In November 2012, I attended a seminar about Play Therapy which was facilitated by PhilPlay. Before that day, I did not have any clear idea about Play therapy but after completing the three-day seminar, I can say that it helped me become a better psychologist and more to it, a better person.
I am not writing this to share with you the techniques or the concepts I learned because it would take too much time, practice, and expertise to do that. I am writing this now to impart to you some life lessons I realized while undergoing the training.
1. Our deepest emotions cannot be captured by words.
People tend to filter what they want to say or show to other people. It is good to watch out for the words that come out of our mouths but sometimes the things that we can’t talk about or the feelings which we cannot express verbally are the ones which are more precious. By this, we should learn how to be sensitive with other people. With their simple hand movement, nod, hand shake, blink or any other simple gestures, we may see how they really are and how they really feel. Sometimes they say that they are okay but when you look in their eyes, it’s actually screaming NO!
2. Helping people with their problems does not mean that you should solve their problems. Helping people means EMPOWERING them to solve their own problems.
One of my favorite motto used by counselors is:
“Help the people help themselves.”
I, as a psychologist, or let us say even just a friend, cannot give solutions for my friends’ problems because even if I can empathize with the situation, we are still different from one another. We have different personalities which makes us unique in handling our problems. What you can only do is to empower, help, and guide them to think carefully. Empowering them means making them feel that they can do it and they have the power to decide for themselves. Show them that they have the ability to do it. Let them do it their way and not your way.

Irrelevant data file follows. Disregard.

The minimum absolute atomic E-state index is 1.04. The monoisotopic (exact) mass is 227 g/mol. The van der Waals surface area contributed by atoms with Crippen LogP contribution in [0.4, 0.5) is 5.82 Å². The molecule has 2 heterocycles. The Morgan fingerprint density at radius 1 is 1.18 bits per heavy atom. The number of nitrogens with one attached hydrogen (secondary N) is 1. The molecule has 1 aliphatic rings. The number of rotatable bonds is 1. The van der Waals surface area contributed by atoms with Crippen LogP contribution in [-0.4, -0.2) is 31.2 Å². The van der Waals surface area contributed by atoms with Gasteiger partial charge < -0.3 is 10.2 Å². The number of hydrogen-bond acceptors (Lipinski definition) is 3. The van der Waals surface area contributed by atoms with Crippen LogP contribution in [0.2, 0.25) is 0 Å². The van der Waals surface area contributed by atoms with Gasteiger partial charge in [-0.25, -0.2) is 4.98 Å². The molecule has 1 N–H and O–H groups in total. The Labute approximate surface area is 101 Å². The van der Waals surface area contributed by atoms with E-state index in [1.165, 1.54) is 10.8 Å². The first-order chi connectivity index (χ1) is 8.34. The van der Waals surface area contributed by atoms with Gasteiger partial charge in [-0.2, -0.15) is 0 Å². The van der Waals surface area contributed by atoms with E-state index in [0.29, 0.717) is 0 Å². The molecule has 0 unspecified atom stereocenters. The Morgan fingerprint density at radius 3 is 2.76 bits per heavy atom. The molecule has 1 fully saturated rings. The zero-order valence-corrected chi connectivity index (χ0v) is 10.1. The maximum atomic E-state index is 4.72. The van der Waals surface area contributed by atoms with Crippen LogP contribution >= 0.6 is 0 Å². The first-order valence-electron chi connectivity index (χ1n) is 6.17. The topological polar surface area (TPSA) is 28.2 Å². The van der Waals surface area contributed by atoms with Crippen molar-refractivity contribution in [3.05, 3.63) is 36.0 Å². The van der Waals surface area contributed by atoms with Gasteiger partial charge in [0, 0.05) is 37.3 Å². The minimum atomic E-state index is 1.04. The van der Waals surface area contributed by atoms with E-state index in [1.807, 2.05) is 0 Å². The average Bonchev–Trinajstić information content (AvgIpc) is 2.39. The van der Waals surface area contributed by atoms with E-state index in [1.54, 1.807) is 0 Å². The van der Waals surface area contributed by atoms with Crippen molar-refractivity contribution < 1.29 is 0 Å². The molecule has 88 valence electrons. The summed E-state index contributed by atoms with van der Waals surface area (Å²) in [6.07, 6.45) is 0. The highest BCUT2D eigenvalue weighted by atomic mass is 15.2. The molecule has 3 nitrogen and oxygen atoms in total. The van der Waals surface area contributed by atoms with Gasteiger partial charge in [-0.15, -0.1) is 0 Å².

We usually hear and use the word RESPECT for elderly people. They are old enough and they have gone through a lot of experiences that is why we honor them. One thing I realized from the seminar is that even children need respect. Children have their own pacing in the things they do everyday and just by respecting how they work, how they do things, and how long it will take for them to accomplish an activity is a way of respecting them. Just by merely asking if you can have one of their candies, if you could play with his or her toys, or even asking permission to kiss them is something they would surely appreciate. They will feel that they are respected in a way.
4. Even if you are always busy helping other people, do not forget to take care of yourself too.
In my profession as a psychologist, everyday we face the challenge to guide people to know more about themselves. A lot of people say that “You should be like this or like that.. because you are a psychologist” or “You should know what to do because you are a psychologist.”
Some people think that as a mental health professional, we do not have problems anymore because we know how to solve them immediately. What they don’t know is that we, ourselves, sometimes also need someone to listen to and help us clear our mind.
No matter how many people we do sessions with everyday, at the end of the day we are still humans who need time to rest and have some time alone. We still have to leave a part of us that is not consumed by the problems of other people. This is a reminder to pause, rest, and pamper yourself from time to time.